with the Chronicle editor
Not every symptom is
My late husband, Philip, battled with chronic fatigue and immune
dysfunction syndrome (CFIDS) for five years. But Philip didn’t die from CFIDS, he died from undiagnosed
diabetes. There is a danger in physicians not looking beyond the CFIDS diagnosis. Symptoms of other debilitating
diseases and conditions are often attributed to CFIDS. Be aware of the danger of undiagnosed illnesses
being attributed to CFIDS so that Philip’s death will not have been in vain.
Penny Stoller, Prescott,
Think before you spray
Our homes and public spaces must become fragrance-free.
are making many of us sick. I can no longer go to church, enjoy a concert or visit the doctor because
there is always someone overscented. But I am not alone. I have CFIDS, fibromyalgia (FM) and multiple
chemical sensitivities (MCS) and am a support group leader. What all MCS patients have in common is the
inability to handle fragrances. So be considerate of others; you may be forcing them into isolation.
Gately, Gig Harbor, Wash.
Kudos to Jennifer Spotila for her article in the summer Chronicle,
“Fatigue 101.” She did an excellent job of summarizing what most
PWCs have had to learn by trial and error—and still have to be reminded of from time to time.
to The CFIDS Chronicle for the smaller size. I can actually read it now. Also, thanks for the
Association’s efforts to educate medical professionals about CFIDS through The CFS Research Review.
My doctor knows more about FM than CFIDS, but she is willing to learn. The Review helps educate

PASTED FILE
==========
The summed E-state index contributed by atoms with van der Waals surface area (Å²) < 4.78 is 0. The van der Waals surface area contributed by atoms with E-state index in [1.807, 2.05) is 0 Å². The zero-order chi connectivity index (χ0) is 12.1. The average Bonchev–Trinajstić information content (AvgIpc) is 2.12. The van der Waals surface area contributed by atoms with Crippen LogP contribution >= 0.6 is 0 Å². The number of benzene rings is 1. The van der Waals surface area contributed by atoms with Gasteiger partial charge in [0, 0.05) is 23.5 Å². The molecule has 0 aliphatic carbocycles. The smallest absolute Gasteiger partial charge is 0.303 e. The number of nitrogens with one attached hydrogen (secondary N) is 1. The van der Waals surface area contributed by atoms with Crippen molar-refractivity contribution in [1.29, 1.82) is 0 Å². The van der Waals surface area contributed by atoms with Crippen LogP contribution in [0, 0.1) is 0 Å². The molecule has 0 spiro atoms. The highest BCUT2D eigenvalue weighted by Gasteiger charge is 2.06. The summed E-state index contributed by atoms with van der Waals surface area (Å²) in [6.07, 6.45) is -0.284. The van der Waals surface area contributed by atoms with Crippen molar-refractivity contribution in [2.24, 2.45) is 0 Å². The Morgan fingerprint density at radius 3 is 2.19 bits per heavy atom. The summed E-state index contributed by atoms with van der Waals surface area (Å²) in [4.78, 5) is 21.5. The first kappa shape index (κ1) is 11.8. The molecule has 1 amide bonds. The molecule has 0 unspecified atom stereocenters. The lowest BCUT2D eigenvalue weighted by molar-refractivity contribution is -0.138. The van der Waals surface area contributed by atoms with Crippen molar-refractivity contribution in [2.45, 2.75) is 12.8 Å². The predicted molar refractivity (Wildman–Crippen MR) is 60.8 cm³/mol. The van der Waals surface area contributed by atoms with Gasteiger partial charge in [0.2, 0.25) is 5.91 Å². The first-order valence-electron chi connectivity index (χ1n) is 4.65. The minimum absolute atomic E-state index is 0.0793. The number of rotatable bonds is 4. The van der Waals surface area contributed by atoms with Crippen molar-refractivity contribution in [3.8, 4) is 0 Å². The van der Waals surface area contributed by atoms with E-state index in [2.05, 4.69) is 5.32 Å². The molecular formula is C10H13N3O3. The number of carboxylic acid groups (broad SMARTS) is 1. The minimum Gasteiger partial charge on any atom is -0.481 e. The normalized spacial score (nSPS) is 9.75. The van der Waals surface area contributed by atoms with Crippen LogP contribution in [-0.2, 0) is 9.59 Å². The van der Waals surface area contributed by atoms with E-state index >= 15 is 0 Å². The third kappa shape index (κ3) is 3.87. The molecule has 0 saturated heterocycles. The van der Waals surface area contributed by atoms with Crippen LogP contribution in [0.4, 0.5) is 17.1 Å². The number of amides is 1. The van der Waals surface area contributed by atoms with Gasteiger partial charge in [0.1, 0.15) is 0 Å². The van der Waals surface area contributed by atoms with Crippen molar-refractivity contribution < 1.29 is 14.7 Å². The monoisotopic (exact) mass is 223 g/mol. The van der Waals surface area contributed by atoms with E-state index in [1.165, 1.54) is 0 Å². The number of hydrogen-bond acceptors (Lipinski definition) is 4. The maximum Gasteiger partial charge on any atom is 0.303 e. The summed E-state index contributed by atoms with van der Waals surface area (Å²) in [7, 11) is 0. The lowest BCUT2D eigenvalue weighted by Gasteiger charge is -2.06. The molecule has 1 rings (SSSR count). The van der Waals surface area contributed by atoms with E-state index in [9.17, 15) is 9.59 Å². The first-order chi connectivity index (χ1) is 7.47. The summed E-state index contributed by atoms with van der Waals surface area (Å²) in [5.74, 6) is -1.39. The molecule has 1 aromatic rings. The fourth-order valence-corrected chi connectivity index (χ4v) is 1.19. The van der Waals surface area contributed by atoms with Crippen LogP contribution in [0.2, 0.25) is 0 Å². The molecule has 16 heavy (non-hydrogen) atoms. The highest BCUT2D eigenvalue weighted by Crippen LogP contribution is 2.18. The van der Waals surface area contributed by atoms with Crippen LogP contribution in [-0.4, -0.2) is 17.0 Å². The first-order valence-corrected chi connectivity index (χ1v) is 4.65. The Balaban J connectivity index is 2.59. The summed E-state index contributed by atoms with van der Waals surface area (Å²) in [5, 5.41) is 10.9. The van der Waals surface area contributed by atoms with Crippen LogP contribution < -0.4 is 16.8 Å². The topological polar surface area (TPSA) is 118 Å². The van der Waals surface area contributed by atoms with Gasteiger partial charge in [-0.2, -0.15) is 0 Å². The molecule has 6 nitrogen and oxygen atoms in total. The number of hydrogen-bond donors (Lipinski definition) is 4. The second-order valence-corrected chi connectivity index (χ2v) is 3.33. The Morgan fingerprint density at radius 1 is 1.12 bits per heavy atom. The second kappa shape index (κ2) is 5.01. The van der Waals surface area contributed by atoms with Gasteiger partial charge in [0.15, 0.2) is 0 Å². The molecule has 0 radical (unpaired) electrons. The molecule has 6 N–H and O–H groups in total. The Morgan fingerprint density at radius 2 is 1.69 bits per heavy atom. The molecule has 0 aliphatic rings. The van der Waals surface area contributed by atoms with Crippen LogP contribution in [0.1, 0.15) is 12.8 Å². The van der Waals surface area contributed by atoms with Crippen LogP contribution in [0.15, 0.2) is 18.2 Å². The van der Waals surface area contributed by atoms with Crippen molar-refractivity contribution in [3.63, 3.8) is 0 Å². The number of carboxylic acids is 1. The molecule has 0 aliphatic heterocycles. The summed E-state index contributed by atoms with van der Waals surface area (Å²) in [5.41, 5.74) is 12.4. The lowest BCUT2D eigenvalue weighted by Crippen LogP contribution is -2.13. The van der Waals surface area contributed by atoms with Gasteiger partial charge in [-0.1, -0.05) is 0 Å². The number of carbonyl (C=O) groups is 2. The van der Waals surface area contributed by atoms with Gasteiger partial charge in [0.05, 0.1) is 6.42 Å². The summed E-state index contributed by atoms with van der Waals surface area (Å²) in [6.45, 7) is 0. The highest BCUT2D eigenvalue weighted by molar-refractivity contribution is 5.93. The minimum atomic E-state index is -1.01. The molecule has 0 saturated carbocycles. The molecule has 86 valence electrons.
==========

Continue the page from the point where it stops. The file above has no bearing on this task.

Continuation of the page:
Felicia Bell, Williamson, Ga.
Meditation for relief
Thank you for your recent article on
meditation. I am a PWC who has meditated for 22 years. It brings relief
from the pain of CFIDS. The loss of my career as a research chemist and my
inability to care for my family were the greatest losses caused by CFIDS.
Meditation allows those tears to flow. A great web site to help get you started
is (link no longer active),
where you can listen to a tape or CD using earphones.
Paula J. Nadon, St. Louis, Mo.
Struggling to work
I was diagnosed with CFS and FM about six years ago. I
applied for Social
Security benefits and received partial disability, but it was not a victory, and I have since had to return
The SSA requires so much paperwork that I had to hire an attorney, who took 25% of what
I got. But it gets worse. You then must continue to prove to the SSA that you’re disabled. They require
that you see a doctor, but most doctors won’t see you if you have no health insurance. And if you are
not working, you usually don’t have any.
I now have insurance because I returned to work ($225
a month wasn’t enough!), but every day is a struggle and my condition is worse. People shouldn’t be forced
to work when they are unable.
Anonymous, La Junta, Colo.
PWCs having children
I wasn’t able to read past the article on childbearing
in the summer
Chronicle because it made me so angry. My mother was ill all of her life. As a consequence of
her illness, I suffered all of my life. It might be nice to have a baby, but children don’t deserve to
bear the brunt of an unhealthy person. There shouldn’t be any question about an ill person having a child.
Raymond, Sun City, Calif.